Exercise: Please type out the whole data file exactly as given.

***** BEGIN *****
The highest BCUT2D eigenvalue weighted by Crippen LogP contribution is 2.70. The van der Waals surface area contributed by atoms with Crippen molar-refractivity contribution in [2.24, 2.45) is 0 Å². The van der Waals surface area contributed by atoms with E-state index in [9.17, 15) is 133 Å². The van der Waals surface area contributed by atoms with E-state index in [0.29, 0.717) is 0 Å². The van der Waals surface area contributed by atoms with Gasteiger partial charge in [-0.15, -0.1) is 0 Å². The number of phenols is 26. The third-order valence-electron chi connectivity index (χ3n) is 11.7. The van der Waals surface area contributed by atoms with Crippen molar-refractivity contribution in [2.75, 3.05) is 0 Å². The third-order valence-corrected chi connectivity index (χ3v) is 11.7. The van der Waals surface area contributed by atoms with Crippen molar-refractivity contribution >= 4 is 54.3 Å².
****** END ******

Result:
The highest BCUT2D eigenvalue weighted by Crippen LogP contribution is 2.70. The van der Waals surface area contributed by atoms with Crippen molar-refractivity contribution in [2.24, 2.45) is 0 Å². The van der Waals surface area contributed by atoms with E-state index in [9.17, 15) is 133 Å². The van der Waals surface area contributed by atoms with E-state index in [0.29, 0.717) is 0 Å². The van der Waals surface area contributed by atoms with Gasteiger partial charge in [-0.15, -0.1) is 0 Å². The number of phenols is 26. The third-order valence-electron chi connectivity index (χ3n) is 11.7. The van der Waals surface area contributed by atoms with Crippen molar-refractivity contribution in [2.75, 3.05) is 0 Å². The third-order valence-corrected chi connectivity index (χ3v) is 11.7. The van der Waals surface area contributed by atoms with Crippen molar-refractivity contribution >= 4 is 54.3 Å².